Emma Kiely reviews the surprise follow-up to Unbreakable and Split.
M. Night Shyamalan’s latest picture Glass, is the final instalment of his Eastrail 177 Trilogy following Unbreakable (2000) and Split (2016). It picks up three weeks after the final scene of Split; McAvoy’s character, a man suffering from a profound case of DID (Dissociative identity disorder; more commonly known as “split personality disorder”) has twenty-four different personalities inside him: from a nine-year-old boy called “Hedwig” to a monstrous, cannibalistic superhuman called “The Beast”. The kidnapping and murder of young girls carried out by McAvoy’s character has caught the attention of David Dunn (or, as coined by the press, “The Overseer”, the hero of the first film in the series), taking it upon himself to bring karma to criminals who have evaded the justice system.
“McAvoy gives a bizarre but extremely impressive performance as a DID patient, transforming into about ten different characters within two minutes”
Both men are incarcerated in a facility which has been the home to the fragile and villainous comic book nerd Mr. Glass (Jackson) for fifteen years. The three are assessed by Dr. Ellie Staple (Paulson) who specialises in what she perceives as the three men’s delusion in grandeur and seeks to find possible, rational and easily explainable reasons for the men’s seemingly superhuman abilities. What follows is a clash of three men who fight, some for good and some for evil, but all to prove that they are indeed “real-life superheroes”, each with one ally to prove this.
This film is without a doubt a must-see for everyone, superhero fan or not. With the hype surrounding the Golden Globe and Oscar favourites it would be easy to look past this film, especially without having seen the first two entries, but would be ignoring an entertaining, poignant and utterly fantastic viewing experience. As in Split, McAvoy gives a bizarre but impressive performance as a DID patient, transforming into about ten different characters within two minutes, speaking Spanish, seducing male nurses and looking convincingly alien. Casey (Taylor-Joy) returns after being spared by the Beast and their monster-victim complex is an interesting relationship tangent in the film, giving an alternative approach to Stockholm Syndrome and humanising a somewhat “non-human” man.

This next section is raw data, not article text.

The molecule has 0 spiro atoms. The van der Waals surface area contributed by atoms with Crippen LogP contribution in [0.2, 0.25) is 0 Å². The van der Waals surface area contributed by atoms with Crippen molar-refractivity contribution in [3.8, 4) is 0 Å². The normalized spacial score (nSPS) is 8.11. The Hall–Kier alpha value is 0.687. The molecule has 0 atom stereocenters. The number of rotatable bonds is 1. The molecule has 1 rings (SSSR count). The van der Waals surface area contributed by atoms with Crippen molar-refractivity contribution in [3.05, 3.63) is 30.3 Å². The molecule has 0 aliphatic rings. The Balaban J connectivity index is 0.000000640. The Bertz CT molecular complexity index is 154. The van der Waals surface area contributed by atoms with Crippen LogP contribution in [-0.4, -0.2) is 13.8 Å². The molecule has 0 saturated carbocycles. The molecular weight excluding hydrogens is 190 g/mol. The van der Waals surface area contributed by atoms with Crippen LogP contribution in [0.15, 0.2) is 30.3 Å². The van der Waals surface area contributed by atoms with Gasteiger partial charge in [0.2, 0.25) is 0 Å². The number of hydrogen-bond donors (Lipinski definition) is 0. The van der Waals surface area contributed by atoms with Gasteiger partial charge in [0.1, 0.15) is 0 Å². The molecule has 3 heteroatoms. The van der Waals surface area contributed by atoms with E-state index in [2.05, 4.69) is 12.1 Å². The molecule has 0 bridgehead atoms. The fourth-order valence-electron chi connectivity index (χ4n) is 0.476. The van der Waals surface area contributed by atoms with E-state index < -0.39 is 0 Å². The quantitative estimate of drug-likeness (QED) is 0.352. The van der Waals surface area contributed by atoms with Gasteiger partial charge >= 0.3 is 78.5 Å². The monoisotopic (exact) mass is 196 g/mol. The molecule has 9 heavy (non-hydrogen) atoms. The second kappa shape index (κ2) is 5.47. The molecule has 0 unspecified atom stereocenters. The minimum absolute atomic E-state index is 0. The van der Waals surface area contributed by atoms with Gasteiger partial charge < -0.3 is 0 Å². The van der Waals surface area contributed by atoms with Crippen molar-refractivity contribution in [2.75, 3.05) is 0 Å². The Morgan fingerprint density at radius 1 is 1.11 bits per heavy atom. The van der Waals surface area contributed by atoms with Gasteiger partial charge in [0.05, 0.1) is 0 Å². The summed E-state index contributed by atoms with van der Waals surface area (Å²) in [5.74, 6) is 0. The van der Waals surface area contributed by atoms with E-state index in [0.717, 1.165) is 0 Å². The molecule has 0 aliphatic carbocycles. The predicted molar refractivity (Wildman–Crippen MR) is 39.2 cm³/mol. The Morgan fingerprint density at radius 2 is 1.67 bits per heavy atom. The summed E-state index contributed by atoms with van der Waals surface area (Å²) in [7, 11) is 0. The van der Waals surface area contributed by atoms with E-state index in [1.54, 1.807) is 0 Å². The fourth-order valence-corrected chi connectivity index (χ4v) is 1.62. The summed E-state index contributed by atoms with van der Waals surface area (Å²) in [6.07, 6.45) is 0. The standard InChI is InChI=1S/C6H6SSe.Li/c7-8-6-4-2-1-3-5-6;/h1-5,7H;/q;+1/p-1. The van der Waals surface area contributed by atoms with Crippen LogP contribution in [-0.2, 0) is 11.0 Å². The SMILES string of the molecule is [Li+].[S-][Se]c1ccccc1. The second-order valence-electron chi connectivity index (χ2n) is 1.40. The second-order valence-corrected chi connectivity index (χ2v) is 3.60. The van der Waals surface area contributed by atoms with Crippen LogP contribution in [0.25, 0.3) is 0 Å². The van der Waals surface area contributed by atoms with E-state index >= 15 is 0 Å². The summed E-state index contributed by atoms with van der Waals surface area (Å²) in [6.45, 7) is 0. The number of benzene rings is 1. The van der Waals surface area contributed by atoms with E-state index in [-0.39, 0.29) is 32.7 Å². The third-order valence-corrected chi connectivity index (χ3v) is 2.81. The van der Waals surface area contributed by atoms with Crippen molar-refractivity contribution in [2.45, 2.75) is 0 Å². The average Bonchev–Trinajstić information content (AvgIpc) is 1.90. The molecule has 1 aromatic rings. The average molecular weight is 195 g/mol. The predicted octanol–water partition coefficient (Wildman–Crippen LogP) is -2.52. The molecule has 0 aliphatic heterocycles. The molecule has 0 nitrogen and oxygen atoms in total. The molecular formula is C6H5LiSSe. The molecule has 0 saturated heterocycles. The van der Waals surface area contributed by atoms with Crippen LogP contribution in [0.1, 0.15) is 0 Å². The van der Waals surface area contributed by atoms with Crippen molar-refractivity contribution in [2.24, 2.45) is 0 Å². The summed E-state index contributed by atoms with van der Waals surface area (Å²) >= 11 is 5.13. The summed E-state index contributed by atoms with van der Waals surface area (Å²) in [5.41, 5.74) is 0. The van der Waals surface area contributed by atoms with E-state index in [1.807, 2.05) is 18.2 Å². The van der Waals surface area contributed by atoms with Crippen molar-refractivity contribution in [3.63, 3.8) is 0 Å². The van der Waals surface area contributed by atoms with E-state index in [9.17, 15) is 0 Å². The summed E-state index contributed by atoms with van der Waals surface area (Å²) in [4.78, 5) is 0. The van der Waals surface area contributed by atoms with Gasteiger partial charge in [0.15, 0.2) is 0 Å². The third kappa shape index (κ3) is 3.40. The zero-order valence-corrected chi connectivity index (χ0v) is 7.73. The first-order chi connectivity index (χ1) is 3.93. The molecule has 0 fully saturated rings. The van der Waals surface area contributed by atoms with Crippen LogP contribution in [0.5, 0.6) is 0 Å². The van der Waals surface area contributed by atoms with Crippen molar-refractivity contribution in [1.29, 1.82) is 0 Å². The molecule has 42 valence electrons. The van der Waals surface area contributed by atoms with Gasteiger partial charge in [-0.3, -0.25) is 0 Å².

Willis and Jackson inhabit their characters after nineteen years as though no time has passed. David Dunn is still the hero trying to accept the full extent of his power whilst maintaining a somewhat “normal” life with his now grown son, while Jackson’s character is too spoiler-y to discuss but exists in a delicious moral grey area. The parallels between the film and the structure of comic-book narratives is similar to how the Scream film franchise follows the “rules” of horror films, which makes the film a must-watch for comic geeks and superhero fans alike. Add Sarah Paulson, who is always a delight to watch, as female psychiatrist for the three men in a perfect touch which couldn’t have been done better by any other actress.
“It follows the men as they question everything they think they know about themselves and depicts our chronic need to analyse, diagnose and understand everything about the human race”
Glass could be Shyamalan’s best directed film. His change of long shot and close ups, following the actors from behind and front, and even holding the camera as though it is attached to one of the characters as they are being attacked keeps the audience on edge throughout the entire film. He does so without being manic or disorienting; the film feels perfectly woven together, tweaked to perfection, with no scene ever going on too long or feeling too short. Similar is the dialogue; distinct, to the point without feeling like lazy-writing, aiding in the guidance of the audience to a meeting-point of many different origin stories and character narratives.
The film alludes to many themes that pull on the heartstrings. It follows the men as they question everything they think they know about themselves and depicts our chronic need to analyse, diagnose and understand everything about the human race. What these three men embody is that the diversity and extremities of humankind cannot always be explained. Paulson’s character represents our paralysing fear of the unknown, whilst the three men’s counterparts, Dunn’s son, Glass’ mother and Casey embody the celebration and liberation from an unattainable certainty. By the end of the film, you will have no idea who is good and who is evil and, in true Shyamalan style, there is a surprise waiting.
In a nutshell: Its mixture of themes, stellar acting and crafty directing makes this one of Shyamalan’s most impressive works.